Council move on racetrack

By Mark Elson in Local People

OWNERS of farmland near Yorkley where a motorcycle racetrack has been operating without planning permission have been given two months to put in an application for the Forest Council to consider.

At a marathon meeting yesterday afternoon, the council’s planning committee was weighing up a recommendation that enforcement action should be taken to stop the land at Yorkley Court Farm being used as a track.

Action was also being taken by the council over work carried out on the Grade II-listed farmhouse, the construction of an enclosed yard for storing construction vehicles and equipment, and construction of a fence and stopping access with the use of concrete blocks.

The council’s planning committee was told there had been many complaints about the two racetracks which have been constructed in open fields.

The owners say the operator is a national figure in motorsport and the track is to give young people somewhere safe “remote from buildings” to practise the sport.

Agricultural land can be used for racing for a maximum of 14 days in any calendar year and when owners were asked at the beginning of June how many times it had been used since the start of the year, they said three.

The owners say the land was not agricultural, with one of the tracks being on a former opencast site and the other was a kennel and dog training venue.

A report to the committee by planning officers stated: “From evidence which has been gathered so far, it is clear that the number of occasions on which the land has been used for motorcycle racing significantly exceeds the permitted number of 14 days.”

In relation to the works on the farmhouse, officers reported that extensive alterations had been made internally and externally – by the owners and possibly by the occupiers who had been on the land previously – with the loss of some historic fabric.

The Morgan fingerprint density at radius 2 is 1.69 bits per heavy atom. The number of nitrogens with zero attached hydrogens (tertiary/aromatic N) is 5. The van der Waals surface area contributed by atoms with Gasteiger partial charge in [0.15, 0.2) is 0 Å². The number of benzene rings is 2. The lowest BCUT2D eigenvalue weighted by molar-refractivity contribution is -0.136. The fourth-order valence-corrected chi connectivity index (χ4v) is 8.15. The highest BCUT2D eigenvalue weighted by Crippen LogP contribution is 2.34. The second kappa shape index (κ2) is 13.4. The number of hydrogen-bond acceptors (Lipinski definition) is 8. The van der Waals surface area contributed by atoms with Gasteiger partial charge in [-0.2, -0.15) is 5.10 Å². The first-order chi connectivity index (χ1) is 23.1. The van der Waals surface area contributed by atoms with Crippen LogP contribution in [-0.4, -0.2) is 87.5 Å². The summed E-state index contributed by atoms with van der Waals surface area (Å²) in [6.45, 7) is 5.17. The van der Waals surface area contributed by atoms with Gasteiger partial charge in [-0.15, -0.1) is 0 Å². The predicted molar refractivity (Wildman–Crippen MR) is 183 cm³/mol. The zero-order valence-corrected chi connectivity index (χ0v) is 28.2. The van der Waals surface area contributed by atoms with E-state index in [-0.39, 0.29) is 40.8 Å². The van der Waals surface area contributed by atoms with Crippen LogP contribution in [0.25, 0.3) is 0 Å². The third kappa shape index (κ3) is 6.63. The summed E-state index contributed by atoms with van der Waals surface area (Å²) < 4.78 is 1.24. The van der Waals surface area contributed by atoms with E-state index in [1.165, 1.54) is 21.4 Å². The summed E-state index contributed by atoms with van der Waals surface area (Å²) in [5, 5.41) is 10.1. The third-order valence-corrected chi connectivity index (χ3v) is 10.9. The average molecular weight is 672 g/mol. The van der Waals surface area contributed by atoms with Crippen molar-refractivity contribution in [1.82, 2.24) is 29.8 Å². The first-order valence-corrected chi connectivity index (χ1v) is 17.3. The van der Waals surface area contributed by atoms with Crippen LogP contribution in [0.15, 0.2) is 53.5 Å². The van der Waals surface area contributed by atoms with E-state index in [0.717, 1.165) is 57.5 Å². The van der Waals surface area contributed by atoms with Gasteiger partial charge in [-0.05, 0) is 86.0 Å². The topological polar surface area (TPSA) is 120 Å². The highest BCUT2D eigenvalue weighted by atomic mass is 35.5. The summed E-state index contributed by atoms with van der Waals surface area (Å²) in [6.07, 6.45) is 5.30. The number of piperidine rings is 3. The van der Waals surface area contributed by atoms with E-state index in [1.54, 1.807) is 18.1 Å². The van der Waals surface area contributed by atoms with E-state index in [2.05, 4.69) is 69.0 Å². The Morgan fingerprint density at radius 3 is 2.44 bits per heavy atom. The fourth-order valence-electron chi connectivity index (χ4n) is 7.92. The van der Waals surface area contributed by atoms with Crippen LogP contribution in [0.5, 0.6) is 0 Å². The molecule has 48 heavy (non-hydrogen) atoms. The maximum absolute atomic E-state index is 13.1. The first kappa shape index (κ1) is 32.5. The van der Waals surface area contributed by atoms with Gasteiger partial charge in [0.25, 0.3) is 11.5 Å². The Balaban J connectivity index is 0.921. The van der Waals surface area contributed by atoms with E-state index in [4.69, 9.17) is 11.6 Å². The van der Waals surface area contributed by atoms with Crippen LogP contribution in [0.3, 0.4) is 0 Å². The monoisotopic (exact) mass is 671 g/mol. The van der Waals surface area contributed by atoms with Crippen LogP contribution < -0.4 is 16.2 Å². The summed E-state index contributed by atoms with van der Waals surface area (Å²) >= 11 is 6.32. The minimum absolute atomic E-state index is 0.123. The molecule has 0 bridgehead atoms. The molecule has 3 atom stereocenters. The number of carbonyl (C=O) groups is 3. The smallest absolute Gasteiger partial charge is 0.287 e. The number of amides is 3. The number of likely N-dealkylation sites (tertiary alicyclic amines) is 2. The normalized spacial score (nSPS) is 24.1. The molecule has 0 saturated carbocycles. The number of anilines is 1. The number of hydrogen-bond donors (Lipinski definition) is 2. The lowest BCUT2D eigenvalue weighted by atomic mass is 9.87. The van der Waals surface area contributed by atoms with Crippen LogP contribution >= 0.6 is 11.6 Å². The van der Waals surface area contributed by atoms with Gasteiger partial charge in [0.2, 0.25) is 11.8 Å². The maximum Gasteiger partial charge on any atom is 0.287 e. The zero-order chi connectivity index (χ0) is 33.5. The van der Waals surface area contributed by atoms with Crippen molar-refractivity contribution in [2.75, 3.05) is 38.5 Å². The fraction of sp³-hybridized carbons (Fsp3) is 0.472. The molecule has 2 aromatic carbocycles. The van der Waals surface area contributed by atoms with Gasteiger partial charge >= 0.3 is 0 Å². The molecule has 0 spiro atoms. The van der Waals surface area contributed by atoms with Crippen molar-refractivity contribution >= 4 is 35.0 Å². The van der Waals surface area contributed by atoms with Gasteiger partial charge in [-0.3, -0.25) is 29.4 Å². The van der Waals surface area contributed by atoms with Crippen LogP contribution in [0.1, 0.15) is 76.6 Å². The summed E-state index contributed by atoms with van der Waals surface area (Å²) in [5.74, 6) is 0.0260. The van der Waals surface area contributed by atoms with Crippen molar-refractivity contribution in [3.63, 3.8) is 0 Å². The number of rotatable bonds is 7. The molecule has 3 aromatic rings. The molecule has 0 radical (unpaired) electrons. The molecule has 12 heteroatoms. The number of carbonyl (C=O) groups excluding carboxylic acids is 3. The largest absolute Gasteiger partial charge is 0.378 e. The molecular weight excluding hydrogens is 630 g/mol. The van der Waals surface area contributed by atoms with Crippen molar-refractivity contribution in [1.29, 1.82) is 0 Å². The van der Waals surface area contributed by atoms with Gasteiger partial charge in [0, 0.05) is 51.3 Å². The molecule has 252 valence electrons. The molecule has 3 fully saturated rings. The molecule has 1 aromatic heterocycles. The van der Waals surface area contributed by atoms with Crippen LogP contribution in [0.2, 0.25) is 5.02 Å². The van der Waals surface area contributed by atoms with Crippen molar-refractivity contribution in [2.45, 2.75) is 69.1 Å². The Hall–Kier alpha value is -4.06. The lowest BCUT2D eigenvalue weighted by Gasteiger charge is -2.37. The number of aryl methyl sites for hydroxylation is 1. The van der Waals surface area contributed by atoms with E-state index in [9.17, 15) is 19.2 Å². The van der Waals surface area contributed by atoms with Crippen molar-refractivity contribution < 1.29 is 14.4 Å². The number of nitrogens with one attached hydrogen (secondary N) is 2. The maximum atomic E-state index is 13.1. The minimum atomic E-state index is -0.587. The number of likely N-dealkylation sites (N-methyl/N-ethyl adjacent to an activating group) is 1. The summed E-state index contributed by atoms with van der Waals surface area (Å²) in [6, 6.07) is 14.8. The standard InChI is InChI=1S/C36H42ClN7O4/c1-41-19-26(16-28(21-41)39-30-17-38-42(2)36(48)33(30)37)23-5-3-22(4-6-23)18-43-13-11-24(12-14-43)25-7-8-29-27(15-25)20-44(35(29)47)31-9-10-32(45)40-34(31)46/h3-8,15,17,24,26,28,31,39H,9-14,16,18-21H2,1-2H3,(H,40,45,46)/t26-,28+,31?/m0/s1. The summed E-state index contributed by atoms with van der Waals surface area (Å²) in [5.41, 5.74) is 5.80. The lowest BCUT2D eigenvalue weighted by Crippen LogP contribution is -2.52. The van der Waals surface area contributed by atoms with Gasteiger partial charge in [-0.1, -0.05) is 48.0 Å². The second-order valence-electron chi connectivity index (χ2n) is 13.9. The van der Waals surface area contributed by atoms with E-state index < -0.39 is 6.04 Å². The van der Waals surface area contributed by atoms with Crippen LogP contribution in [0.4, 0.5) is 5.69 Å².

The committee agreed that the owners should submit a schedule of remedial works for the complex up to a value of ?100,000 and that if the list of works cannot be agreed with the owners, it will be referred to an independent surveyor.

The changes are “so extensive and damaging” to the listed building that if a “retrospective” application was made to keep them, officers would not be able to support it.

It was also considered that allowing the builders’ yard to remain would cause “further detrimental harm to the rural character and appearance of the area.

The owners face having to cease using the land as a yard, demolish the whole fence and and remove the hardstanding, builders’ materials, mobile home and temporary toilets within 15 months.

The council also received a complaint that a large section of hedgerow adjacent to Lydney Road had been removed and replaced with a fence.

Officers say that while it is acceptable that the site should be secured, a more suitably designed fence in keeping with the rural surroundings is needed.

The owners have been given a month to submit a planning application for a fence.

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